BASCOM - The Hopewell-Loudon plan for Mohawk was a Throwback Night here Friday.
The Mayan plan for everyone was a Throw-it-all-in Night everywhere Friday.
As for Chieftain coach Adam Smith, that commemorative sport coat he threw on and threw off just for this occasion might well become standard dress if it comes with performances like his team put together in scoring a 59-40 Midland Athletic League win.
"Who knows? It might be good luck," the third-year coach said.
Hopewell-Loudon shot 55 percent from the field, including a 12-for-18 effort in the second half on the way to becoming the first Chieftain team in 30 years to open the season with a 5-1 record.
Back in those days, they played their games on a stage-style gym with theater seating. Smith had an idea for one more game on the old floor before most of the current school building is razed in favor of a new facility to open next year.
He said there had been an agreement for a game with the Warriors in place but that the plan fell through this week amid Mohawk officials' concerns regarding safety.
After a tight first period in which Hopewell-Loudon eased ahead 14-12, the Chieftains never looked more at home on the floor of second choice.
Alec Gregg scored on a baseline drive and Ryan Lommerse hit a foul-line jumper to get it started. Weston Hill, Adam Black and Garret Sendelbach also got into the scoring act in a 13-4 H-L burst in the first five minutes of the second period.
"We played pretty well except we missed I don't know how many bunnies," said Smith, whose club improved to 2-1 in league play while dropping Mohawk to 1-3 overall, 1-2 in the MAL. "We executed pretty well except for finishing our layups and hitting some free throws. We got exactly what we wanted out of the offense."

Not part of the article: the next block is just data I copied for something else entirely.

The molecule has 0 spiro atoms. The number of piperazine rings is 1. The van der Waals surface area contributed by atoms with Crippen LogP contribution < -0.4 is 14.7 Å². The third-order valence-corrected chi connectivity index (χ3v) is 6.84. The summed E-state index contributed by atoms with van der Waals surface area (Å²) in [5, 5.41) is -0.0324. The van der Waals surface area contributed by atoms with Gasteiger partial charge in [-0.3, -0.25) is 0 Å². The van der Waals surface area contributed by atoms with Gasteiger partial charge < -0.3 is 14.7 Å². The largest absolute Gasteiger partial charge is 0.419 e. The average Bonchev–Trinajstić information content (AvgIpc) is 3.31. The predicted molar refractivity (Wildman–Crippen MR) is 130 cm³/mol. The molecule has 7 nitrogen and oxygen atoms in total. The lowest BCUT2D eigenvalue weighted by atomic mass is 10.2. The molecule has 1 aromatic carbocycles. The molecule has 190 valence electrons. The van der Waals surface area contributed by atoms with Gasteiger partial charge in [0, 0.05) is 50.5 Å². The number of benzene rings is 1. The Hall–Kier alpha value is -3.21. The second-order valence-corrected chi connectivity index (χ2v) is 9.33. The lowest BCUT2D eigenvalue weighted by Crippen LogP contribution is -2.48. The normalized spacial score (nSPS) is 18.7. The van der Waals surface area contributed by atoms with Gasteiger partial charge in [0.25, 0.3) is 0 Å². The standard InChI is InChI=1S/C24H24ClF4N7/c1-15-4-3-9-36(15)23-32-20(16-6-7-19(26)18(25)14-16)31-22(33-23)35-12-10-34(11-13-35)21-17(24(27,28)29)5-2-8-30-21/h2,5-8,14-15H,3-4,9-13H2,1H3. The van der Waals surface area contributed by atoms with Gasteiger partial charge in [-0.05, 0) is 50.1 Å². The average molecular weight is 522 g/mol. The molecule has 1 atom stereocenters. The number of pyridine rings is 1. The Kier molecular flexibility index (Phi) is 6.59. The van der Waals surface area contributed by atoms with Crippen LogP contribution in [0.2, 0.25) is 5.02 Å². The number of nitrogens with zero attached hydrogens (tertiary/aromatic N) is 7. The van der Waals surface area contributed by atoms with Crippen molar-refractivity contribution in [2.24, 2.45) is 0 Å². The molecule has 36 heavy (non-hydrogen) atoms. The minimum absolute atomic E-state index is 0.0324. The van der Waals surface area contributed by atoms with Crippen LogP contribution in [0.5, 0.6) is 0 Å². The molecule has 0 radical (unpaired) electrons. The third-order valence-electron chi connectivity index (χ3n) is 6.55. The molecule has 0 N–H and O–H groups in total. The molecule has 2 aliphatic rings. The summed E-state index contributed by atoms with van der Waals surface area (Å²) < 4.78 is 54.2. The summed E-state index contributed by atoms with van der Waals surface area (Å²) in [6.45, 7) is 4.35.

Meanwhile, the Warriors were suffering through their worst shooting performance of the year. Mohawk hit just 6-of-26 in the first half and was 15-for-58 for the game. The even quarters were especially troublesome as the Warriors managed to get just 5-of-32 shots to fall.
"Our effort usually is what gets us going, our presses etc," first-year coach John Arnold said. "Tonight, we just seemed a little down. The coaches and I talked about it at halftime and it just seemed like, in their eyes, we weren't ready. That's on me as a coach; we have to have them ready."
With a 28-18 halftime edge, the Chieftains took their game inside for the second half. Sophomore post Tyler Imes, who had four points early before drawing his second foul, added eight more points in the third period, even with getting his third personal 57 seconds into the second half.
"I told Tyler this week, 'You are averaging almost a point-a-minute, but the problem is you're in so much foul trouble, you're never on the floor,'" Smith said. "Yeah, he picked up his third but at some point, I just felt like we had to let him try to get a little rhythm."
Imes led a balanced H-L attack with 14 points. Sendelbach and Lommerse came off the bench to contribute 13 and nine points, respectively, while Gregg had 11 points with six assists.
"Their big guys are tough," Arnold said. "We're a little undersized so we knew that would be an issue. The one positive I felt about tonight is we did a good job on Alec Gregg. He's an unbelievable player - very, very talented. We did a good job of holding his scoring under control but their big guys came back to hurt us."
Drew Loose topped the Warriors with 20 points, including three 3-pointers. Grant Ekleberry added nine but from there, the Mohawk scoring dropped all the way to four points by Mitch Parker.
Parker's basket to open the fourth period trimmed the lead to 40-31, but the Chieftains scored 10 straight over the next four minutes to put the game out of reach.
At the one-minute mark, Smith took off this jacket in a sort of a tribute to the old days. Long-time Chieftain coach Ron Jump, who later served as the school's superintendent, started the routine of removing his jacket when a H-L victory was considered to be well in hand.
"The jacket was for the game in the old gym, but I decided to go with it anyhow," Smith said.
A new old tradition may be dawning.